This study aims to investigate a set of electrocardiogram (ECG) electrode lead locations to improve the quality of four-lead ECG signals acquired during magnetic resonance imaging (MRI). This was achieved by identifying electrode placements that minimized the amount of induced magnetohydrodynamic voltages (VMHD
) in the ECG signals. Reducing VMHD
can improve the accuracy of QRS complex detection in ECG as well as heartbeat synchronization between MRI and ECG during the acquisition of cardiac cine. A vector model based on thoracic geometry was developed to predict induced VMHD
and to optimize four-lead ECG electrode placement for the purposes of improved MRI gating. Four human subjects were recruited for vector model establishment (Group 1), and five human subjects were recruited for validation of VMHD
reduction in the proposed four-lead ECG (Group 2). The vector model was established using 12-lead ECG data recorded from Group 1 of four healthy subjects at 3 Tesla, and a gradient descent optimization routine was utilized to predict optimal four-lead ECG placement based on VMHD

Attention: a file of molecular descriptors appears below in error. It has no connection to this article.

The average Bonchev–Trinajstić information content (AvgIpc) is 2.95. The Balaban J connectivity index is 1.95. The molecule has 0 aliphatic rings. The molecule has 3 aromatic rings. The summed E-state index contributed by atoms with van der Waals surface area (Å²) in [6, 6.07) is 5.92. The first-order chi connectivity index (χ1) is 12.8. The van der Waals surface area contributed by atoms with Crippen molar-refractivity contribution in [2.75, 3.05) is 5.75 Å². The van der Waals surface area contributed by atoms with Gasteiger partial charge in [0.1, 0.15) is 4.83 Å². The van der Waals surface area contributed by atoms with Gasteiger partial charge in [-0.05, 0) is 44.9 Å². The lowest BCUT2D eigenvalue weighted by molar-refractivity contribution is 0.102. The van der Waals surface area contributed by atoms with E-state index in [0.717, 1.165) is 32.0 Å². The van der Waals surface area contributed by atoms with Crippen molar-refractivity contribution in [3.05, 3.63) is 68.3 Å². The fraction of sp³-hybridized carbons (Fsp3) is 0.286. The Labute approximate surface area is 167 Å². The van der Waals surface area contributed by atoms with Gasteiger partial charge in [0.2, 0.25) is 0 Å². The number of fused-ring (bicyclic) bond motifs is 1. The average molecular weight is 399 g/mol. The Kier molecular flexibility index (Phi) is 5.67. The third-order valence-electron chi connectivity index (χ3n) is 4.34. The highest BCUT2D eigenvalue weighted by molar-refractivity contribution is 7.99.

vector alignment. The optimized four-lead ECG was then validated in Group 2 of five healthy subjects by comparing the standard and proposed lead placements. A 43.41% reduction in VMHD
was observed in ECGs using the proposed electrode placement, and the QRS complex was preserved. A VMHD
-minimized electrode placement for four-lead ECG gating was presented and shown to reduce induced magnetohydrodynamic (MHD) signals, potentially allowing for improved cardiac MRI physiological monitoring.